Rain barrels are becoming a popular option for storing collected rainwater to use for irrigation and in gardens. The benefits to using collected rainwater instead of tap water include saving money on your water bill, providing fresh, (mostly) chemical-free water for plants, and helping to reduce the amount of stormwater runoff entering the watershed system. While tap water does contain more chemicals than rainwater, I question the validity of rainwater being truly clean and free, thanks to the amount of pollution being dumped into natural waterways that gets sucked into the natural water cycle.

Rain barrels are large barrels that are either affixed to a gutter downspout, or placed under the lowest pitch on your roof. They come with a removable top; mesh screen to filter out leaves, bugs and other junk; overflow and drain valves; and a spigot. They can be used with hoses and watering cans; but don't provide enough pressure to work with a sprinkler system.

To help foster the use of rain barrels in Lafayette to improve water quality, Lafayette Utilities System is offering a deal to LUS customers to purchase a rain barrel from their chosen vendor at a group rate. The 55-gallon barrel comes in a choice of four colors and costs $54 - not a bad deal considering the size of the gallon and the water bill savings over a summer of lawn and garden maintenance.

To read the specific program information and to download the order form, visit the LUS website. Orders must be placed by April 25. All barrels purchased through the program will be available for pickup at City Hall on Saturday, May 3.

st. patrick's day

Happy St. Patrick's Day from eco cajun!

Don't just wear your green today; do something green today!

  • Pick up a piece of litter you come across.
  • Don't throw away something that could be recycled or reused.
  • Make sure to keep unnecessary lights off.
  • Use blankets to keep warm or fans to keep cool, instead of running your heater or air conditioner.

mardi gras recap

Another Mardi Gras has come and gone, and it was mostly…freezing. From wearing shorts on Sunday to wearing enough layers on Monday and Tuesday to rival Randy, we braved the elements and caught us a literal ton of beads. Not that see-saw weather is anything new to Louisiana, but since WHEN has there been ice on Mardi Gras…especially in March!?

We did pretty well being green on all of our outings, except that we couldn't recycle all the beads we saw left on the ground, mostly because my bike basket was already five times over its weight limit. Maybe next year I'll pull a bike trailer and scoop up more beads!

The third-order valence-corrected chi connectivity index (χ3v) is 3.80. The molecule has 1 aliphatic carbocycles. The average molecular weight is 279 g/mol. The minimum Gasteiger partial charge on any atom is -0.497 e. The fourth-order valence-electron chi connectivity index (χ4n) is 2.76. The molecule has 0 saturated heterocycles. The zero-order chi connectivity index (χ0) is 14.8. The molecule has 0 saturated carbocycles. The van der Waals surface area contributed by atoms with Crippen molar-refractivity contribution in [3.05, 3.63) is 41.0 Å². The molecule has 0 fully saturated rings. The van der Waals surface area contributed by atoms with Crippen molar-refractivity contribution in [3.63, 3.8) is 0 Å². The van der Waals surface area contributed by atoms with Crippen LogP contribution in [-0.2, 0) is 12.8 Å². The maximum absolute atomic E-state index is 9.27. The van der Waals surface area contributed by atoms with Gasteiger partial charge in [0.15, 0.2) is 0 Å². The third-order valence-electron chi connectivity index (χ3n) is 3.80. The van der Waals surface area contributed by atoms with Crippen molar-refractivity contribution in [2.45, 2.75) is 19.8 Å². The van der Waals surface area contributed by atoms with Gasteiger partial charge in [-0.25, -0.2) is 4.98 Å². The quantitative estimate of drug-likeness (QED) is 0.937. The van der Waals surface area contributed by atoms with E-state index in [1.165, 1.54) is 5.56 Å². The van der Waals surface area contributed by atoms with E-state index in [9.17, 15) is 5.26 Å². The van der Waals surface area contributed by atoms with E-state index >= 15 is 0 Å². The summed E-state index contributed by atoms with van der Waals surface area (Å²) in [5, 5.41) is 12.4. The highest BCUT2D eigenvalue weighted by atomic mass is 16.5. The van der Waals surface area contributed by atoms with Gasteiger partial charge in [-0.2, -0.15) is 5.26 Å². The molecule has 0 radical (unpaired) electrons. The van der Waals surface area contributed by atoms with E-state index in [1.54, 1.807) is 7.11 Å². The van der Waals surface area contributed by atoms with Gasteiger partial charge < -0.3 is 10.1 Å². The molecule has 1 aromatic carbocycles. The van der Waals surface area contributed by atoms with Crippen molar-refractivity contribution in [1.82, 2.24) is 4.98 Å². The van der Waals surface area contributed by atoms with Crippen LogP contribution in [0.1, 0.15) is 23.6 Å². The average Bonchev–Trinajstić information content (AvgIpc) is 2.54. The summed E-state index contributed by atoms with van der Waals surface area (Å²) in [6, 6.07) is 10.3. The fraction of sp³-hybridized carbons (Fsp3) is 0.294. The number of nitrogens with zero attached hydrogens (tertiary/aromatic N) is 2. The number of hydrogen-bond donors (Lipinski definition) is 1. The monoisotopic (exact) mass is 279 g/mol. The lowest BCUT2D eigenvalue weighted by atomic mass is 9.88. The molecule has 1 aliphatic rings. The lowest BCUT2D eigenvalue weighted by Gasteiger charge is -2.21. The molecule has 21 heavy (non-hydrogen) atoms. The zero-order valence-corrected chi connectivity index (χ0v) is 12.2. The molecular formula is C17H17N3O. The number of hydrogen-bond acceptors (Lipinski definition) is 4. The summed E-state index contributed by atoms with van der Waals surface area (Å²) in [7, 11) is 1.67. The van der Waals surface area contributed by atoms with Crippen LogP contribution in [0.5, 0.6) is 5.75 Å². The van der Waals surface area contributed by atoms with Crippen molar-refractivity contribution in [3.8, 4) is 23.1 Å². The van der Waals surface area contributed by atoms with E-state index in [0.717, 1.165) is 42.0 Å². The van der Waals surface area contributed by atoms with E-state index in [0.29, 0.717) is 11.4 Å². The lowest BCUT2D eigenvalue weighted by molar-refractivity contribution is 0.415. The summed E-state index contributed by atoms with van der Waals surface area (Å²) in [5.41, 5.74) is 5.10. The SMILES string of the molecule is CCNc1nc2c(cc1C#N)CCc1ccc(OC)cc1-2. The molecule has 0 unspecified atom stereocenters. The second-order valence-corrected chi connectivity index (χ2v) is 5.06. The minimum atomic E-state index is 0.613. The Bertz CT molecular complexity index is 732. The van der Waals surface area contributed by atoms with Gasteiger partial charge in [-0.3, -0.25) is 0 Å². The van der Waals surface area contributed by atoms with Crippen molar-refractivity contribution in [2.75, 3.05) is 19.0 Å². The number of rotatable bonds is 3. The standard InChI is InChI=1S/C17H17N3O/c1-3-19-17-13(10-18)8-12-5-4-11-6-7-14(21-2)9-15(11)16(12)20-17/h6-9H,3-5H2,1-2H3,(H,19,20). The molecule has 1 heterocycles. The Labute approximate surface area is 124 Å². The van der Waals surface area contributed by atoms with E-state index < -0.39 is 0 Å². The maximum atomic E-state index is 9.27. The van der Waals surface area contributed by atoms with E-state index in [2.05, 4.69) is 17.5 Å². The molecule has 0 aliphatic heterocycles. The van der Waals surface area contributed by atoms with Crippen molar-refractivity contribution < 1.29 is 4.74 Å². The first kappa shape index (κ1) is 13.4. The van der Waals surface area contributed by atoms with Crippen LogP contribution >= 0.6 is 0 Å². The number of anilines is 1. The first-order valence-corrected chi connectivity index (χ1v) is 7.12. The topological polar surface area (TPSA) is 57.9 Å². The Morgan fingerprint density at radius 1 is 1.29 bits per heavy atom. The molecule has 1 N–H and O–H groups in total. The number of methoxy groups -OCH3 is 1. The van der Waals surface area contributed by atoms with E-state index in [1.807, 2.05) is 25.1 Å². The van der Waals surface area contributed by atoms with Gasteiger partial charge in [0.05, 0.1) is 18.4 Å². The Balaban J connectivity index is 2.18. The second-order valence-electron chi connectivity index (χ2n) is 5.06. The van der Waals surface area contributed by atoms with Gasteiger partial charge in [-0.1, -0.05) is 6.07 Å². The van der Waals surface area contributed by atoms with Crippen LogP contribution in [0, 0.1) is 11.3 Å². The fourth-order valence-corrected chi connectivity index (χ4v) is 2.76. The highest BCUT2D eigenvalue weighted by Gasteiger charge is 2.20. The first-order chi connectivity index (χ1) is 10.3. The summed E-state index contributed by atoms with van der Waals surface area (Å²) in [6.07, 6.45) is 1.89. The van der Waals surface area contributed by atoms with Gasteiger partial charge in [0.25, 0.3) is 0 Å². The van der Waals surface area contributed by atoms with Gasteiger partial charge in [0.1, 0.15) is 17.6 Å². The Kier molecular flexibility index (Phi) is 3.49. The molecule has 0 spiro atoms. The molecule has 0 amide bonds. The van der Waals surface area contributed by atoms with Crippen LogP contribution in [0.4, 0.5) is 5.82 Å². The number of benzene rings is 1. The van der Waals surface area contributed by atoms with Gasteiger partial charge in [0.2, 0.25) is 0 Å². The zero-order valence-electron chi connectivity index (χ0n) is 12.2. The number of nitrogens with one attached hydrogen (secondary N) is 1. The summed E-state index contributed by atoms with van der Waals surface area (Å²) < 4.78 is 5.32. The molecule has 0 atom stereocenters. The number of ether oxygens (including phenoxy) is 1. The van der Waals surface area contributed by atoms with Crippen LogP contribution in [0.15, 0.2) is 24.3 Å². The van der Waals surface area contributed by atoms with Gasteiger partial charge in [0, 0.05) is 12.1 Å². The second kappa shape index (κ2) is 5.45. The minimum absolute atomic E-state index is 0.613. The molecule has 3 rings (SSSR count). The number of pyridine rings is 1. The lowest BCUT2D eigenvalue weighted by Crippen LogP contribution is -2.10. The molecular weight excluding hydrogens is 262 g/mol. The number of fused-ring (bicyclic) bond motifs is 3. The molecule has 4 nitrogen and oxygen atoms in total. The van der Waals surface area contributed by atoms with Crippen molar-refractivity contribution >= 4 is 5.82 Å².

We also brought backpacks, which turned out to be a better idea than I even planned on. Plus, it felt like practice for Festival International in April!

My Kanteen kept my beer deliciously cold for the entire parade. Also, it is very important to always remember your bike lock. So you don't have to skip going to the fair after the parade to watch the musical acts and miss out on seeing your friends. (Still upset with myself. But at least we got to eat while we were out that night!)

Even the weekly Farmer's Market got in on the Mardi Gras spirit with some music and a traditional Courir de Mardi Gras.

We finally rode on the new dedicated bike lane through UL's campus. It's great to see the university embrace bicyclists by making this happen. 

Riding along the parade route to get home was a fun little adventure. The cars were confined to the outside lanes, leaving the float lane open for us to cruise down the busiest street in town on a Saturday evening. Look at all that litter I was so disappointed to have to leave behind. 

Monday night: 32 degrees with a 22-degree wind chill. It was almost as rough a bike ride as those San Francisco hills. But we made it, and we didn't freeze anything off in the process!

Aaaaand Mardi Gras morning. Hey wait, where is everyone!? Oh, the 32-degree temperature, steady drizzle and layer of ice kept them inside? Wusses. 

Even though there were barely any people out, it was a fun day. We threw in the towel on riding bikes and drove to a friend's house just off the parade route, where we could hang out between parades and stay warm (and dry our gloves off!) Even making it out to walk to lunch was a little adventure.

And the lack of a crowd meant more beads for us! Even if it stung like hell when they hit our hands. 

Icicles on the recycling bin. As you would on March 4.

The combination of winter and spring.

The majority of the donation pile. The contents of that milk crate are still sitting in the back of my car, because these beads will just never go away! Even with giving away an entire parade's catch to some friends in a parade the next day and keeping the really nice beads for decorations, we still had this much left over! It's truly insanity.

If you've also got a ridiculous pile of beads to get rid of, here are some handy places for you to recycle them in Lafayette:
  • If you are attending the Monster Truck show next Thursday, March 13, one of the trucks will be outside the Cajundome to be filled with donated beads. Bring yours to add!
  • Visit LARC's website to view their drop off points and dates.
  • Bring your beads to any area Goodwill. They will get to LARC as well.
  • Give them to anyone you know who rides in parades.
  • Send them to friends and family far away!
  • Save the nice ones to use as decorations. I like to use them in vases and jars as centerpieces, plus I like to adorn my bicycle with them!
Until next year, Mardi Gras.